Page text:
"To be truly radical is to make hope possible, rather than despair convincing." - Raymond Williams

Deep solidarity

by Shaun Chamberlin on April 5th, 2019

Sometimes, like Kant, I’m moved to write by reading something I so profoundly disagree with. Tonight, curiously, I’m moved by a wish for a little less disagreement.

Reading Jeremy Lent’s excellent post What Will You Say To Your Grandchildren? and seeing it so passionately take issue with Jem Bendell’s “dangerously flawed” calls for Deep Adaptation, I just felt deep solidarity with both.

I left a comment on Jeremy’s piece, then thought I’d expand it a little and post it here too, because, in truth, vigorously debating the question of whether it’s all too late is not where I want to see these two outstanding gentlemen spend their potency.

The more critical question – I believe they would both agree – is what to do in these times. And, counter-intuitively and doubtless controversially, I’ve come to believe that the answer to the first question isn’t necessarily central to that. Wendell Berry’s words bear repeating:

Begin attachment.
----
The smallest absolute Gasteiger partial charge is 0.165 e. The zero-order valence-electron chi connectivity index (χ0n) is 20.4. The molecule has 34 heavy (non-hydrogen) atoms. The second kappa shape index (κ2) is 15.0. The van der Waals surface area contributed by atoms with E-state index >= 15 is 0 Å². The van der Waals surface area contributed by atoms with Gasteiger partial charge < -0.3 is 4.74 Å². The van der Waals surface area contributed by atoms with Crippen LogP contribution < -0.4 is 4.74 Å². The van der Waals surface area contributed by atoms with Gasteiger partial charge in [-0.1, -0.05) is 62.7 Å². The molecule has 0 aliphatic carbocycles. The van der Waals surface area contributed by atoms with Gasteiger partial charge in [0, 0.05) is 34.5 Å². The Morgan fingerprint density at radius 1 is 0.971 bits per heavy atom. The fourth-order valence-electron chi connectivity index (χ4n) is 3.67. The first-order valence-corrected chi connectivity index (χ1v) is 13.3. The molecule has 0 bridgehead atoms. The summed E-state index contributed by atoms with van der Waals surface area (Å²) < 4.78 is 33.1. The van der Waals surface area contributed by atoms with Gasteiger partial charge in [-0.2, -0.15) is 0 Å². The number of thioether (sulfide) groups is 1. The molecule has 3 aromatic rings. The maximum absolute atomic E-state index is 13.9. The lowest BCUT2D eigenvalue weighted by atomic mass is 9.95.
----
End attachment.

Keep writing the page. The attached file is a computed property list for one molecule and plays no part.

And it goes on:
“Protest that endures, I think, is moved by a hope far more modest than that of public success, namely, the hope of preserving qualities in one’s own heart and spirit that would be destroyed by acquiescence.”

For me, standing in resistance to the system driving mass extinction is not dependent on knowing – or even believing – we might succeed.
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Why I’m Rebelling against Extinction (wait, should that really need explaining..?)

by Shaun Chamberlin on November 18th, 2018

Shaun Chamberlin - Dark Optimism - Extinction Rebellion - Blackfriars bridge

I got arrested for the first time in my life this week. And I’m proud of it.

As long-time followers of this blog know, over the past 13 years I’ve tried everything I know to get our society to change its omnicidal course. I’ve written books, co-founded organisations, taught courses, worked in my community, lobbied governments, given talks, participated in grassroots discussion and action…

I’ve failed. We’ve all failed. As a global society we are accelerating towards oblivion, and taking everyone else with us.

And last week, someone said something that stuck with me. That if everyone around you is carrying on like everything’s fine, then no matter how much one reads or understands intellectually about a situation, it’s so difficult not to go along with that. Equally, if you’re somewhere and everyone else starts screaming and running for the exit, then you probably start running for the exit, even if you have no idea what’s going on.

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